According to the old football manager cliche, “we do our talking on the pitch”. Sadly, that hasn’t been the way with the England team, but in his “Dear England” open letter to the nation, Gareth Southgate has proved that you can actually do some pretty effective and worthwhile talking off the pitch as well as in it.
It might come as a bit of surprise, given the power of another cliche about keeping politics out of sport (a fantasy at best), and the assumption that – third cliche coming up – you can’t have brains in your feet as well in your head, but Southgate has shown extraordinary bravery in speaking out on “taking the knee” in the inspiring way that he has.
As England manager, and as a player for many years, he knows well the stick you can get for failure (we’ll not go into any embarrassing detail about the 1996 Euros), and the merciless denigration of someone in his position almost inevitably is subjected to. (Frankly, nothing short of an England victory will satisfy elements of the fan base and the press). Yet in his open letter, he has shown leadership and moral courage, which is sadly lacking in the likes of Boris Johnson. Where Johnson seeks to provoke and exploit division, Southgate seeks unity and understanding. It’s easy to wonder at times whether Southgate might make a better prime minister than Johnson.
It’s beautifully written (and as good as any article that has ever emanated from the Johnson keyboard. It elegantly combines a sense of his position with a feeling of humility and homeliness: “I know my voice carries weight, not because of who I am but because of the position that I hold. At home, I’m below the kids and the dogs in the pecking order but publicly I am the England men’s football team manager. I have a responsibility to the wider community to use my voice, and so do the players.”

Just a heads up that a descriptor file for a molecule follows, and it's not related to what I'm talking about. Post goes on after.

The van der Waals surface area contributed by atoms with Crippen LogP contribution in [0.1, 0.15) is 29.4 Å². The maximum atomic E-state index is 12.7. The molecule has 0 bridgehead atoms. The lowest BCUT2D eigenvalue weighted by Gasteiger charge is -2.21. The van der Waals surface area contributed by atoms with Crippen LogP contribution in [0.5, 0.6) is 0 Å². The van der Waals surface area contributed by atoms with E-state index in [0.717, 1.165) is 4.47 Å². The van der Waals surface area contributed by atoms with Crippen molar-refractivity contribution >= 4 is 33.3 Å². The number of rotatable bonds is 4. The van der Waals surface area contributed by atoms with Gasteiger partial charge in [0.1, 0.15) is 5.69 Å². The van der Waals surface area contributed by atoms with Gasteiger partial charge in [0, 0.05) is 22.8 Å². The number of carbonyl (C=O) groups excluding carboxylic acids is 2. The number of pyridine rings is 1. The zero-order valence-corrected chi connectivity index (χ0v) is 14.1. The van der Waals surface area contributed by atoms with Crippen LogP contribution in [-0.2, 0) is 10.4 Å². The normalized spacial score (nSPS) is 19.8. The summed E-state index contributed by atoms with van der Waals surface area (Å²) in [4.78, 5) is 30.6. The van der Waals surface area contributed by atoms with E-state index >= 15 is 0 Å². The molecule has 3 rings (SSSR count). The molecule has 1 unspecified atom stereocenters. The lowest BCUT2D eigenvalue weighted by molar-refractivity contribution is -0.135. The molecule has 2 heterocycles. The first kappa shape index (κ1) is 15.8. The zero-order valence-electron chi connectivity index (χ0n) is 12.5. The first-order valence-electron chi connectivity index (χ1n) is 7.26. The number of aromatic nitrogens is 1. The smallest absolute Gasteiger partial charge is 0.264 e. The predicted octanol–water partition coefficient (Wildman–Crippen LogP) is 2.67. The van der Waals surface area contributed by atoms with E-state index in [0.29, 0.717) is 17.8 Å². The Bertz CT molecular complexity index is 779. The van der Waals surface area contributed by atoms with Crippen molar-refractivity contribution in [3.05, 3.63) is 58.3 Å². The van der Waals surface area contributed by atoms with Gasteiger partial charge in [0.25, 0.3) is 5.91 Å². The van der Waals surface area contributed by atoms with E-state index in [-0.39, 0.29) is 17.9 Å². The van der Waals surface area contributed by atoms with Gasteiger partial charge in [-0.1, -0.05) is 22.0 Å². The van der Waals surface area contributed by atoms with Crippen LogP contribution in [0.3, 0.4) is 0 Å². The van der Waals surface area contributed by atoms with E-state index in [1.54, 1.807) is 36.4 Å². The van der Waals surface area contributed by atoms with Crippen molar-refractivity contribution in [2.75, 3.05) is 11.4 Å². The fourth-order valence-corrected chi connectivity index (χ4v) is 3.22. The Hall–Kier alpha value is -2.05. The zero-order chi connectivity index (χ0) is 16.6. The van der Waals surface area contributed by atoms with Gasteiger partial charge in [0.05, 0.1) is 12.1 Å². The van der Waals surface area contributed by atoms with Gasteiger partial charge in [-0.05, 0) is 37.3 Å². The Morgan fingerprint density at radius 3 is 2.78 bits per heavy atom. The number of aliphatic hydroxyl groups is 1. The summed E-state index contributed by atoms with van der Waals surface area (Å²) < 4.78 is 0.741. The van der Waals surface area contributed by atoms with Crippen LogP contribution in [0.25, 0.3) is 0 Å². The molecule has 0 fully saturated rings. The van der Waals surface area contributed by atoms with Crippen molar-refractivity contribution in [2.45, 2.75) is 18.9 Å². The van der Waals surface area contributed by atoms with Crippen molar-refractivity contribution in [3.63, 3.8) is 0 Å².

Modesty is always an endearing virtue, and, provided there are no slip-ups against Croatia (or Scotland) England might even fall in love with Southgate, even his unusual sartorial taste.
He is also clear, which makes a refreshing change to hear from a public figure, and asks the straight central question as if standing in front of a fan in the stands, and a question to which there is no good answer. “Why would you tag someone in on a conversation that is abusive?” he asks. “Why would you choose to insult somebody for something as ridiculous as the colour of their skin? Why?”
Why, indeed, would you choose to refer to “picaninnies” or compare the dress of some Muslim women to letterboxes or bank robbers? Why?
It’s tempered, though, with an understanding that “on this island we have a desire to protect our values and traditions – as we should – but it shouldn’t come at the expense of introspection and progress.
Quietly spoken and understated, Southgate is all the more powerful and convincing for it, and vastly more engaging than some Corbynesque rant or political platitudes: “You are on the losing side. It is clear to me that we are moving towards a much more tolerant and understanding society, and I know our lads will be a big part of that.
“It might not feel like it at times, but it’s true. The awareness around inequality and the discussions on race have gone to a different level in the last 12 months alone.
“I am confident that young kids of today will grow up baffled by old attitudes and ways of thinking.”
Southgate gets himself, his team and the values they collectively represent on the right side of history, and he invokes a real sense that they will prevail in the battles, on and off the pitch, to come. He says: “I have never believed that we should just stick to football”. Quite right. Who knows where Southgate may lead us?
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